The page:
Haves, Halves, and Have-Nots: School Libraries and Student Achievement in California

"present in English classes when plans are developed" (p. 19) and be a "frequent visitor to the
office of the English department" (p. 18). Heller and Labrant introduce a level of collaboration
that suggests a different instructional role for the librarian. By being present not only in the
library, but also in classrooms, and by helping to plan lessons, the librarian becomes an
instructional partner. In this setting, "the library becomes at once, not a place where people are
sent, but a means to a desired goal; the librarian is not the vendor of more-or-less superimposed
books, but an individual who aids in the solution of a difficulty" (p. 19). As students progress
through projects, they confer regularly with both teacher and librarian on all aspects of the
project, not just about resources.
To Heller and Labrant (1938), the librarian's instructional role extends all the way to
evaluation, helping students recognize ways to improve product and process, and working with
the teacher to evaluate their own roles in the progress of the unit. In this model, "librarian and
teacher participate in pupil planning of a unit and continue with the pupils throughout their study
until the work is completed and evaluation is made" (Heller & Labrant, 1938, p. 26). Closely tied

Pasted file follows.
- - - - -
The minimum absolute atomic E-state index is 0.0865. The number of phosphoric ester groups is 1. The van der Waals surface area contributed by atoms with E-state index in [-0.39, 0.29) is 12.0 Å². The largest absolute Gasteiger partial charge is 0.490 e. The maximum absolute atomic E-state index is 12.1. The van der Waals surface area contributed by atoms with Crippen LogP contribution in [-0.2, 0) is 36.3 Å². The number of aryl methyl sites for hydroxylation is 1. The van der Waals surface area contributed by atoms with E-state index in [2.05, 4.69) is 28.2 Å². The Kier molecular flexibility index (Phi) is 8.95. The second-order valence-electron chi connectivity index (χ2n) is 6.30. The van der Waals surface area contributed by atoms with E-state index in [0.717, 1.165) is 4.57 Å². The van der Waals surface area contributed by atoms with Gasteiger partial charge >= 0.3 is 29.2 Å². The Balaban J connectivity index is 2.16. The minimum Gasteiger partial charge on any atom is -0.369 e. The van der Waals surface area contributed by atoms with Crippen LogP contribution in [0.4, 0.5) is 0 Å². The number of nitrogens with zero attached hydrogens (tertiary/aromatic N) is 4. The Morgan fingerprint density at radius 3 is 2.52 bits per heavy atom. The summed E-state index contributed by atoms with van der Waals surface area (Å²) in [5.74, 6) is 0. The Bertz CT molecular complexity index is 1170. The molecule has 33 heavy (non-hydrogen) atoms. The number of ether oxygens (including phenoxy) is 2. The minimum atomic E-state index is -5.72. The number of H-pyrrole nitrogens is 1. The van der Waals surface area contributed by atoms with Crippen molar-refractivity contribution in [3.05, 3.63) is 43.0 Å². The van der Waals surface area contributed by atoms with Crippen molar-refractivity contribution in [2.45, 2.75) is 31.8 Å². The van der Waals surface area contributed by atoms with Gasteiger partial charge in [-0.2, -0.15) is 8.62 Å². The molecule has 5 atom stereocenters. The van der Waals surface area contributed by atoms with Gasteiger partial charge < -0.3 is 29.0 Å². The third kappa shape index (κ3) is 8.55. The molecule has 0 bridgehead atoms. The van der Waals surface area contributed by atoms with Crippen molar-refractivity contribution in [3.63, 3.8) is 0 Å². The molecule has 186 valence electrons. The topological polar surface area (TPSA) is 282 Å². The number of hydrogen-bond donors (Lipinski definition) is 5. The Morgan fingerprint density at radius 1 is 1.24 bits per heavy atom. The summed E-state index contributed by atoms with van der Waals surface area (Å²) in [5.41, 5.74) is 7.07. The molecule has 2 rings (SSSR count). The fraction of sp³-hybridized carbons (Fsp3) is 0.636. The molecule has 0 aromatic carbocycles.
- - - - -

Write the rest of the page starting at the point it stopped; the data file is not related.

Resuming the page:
with this model of teacher-librarian collaboration is the philosophy of integrating information
skills instruction seamlessly into the curriculum. In the case study presented in The Librarian
and the Teacher of English (Heller & Labrant 1938), "pupils learn how to use the library, not
through formal instruction but by actual experience" (p. 22). The authors argue against the
library lesson disconnected from the content of the curriculum, saying such a lesson often "fails
to carry over since there is no spark" (p. 23). The "spark" here is the motivation gained from
engaging in actual course content, using new skills for a purpose. Significantly, the teacher and
librarian share instructional responsibility for research and library skills. "Since the librarian is
regarded as a good teacher and the teacher is recognized as an expert in the knowledge and use

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Achterman, Douglas L. Haves, Halves, and Have-Nots: School Libraries and Student Achievement in California. Denton, Texas. UNT Digital Library. http://digital.library.unt.edu/ark:/67531/metadc9800/. Accessed December 27, 2014.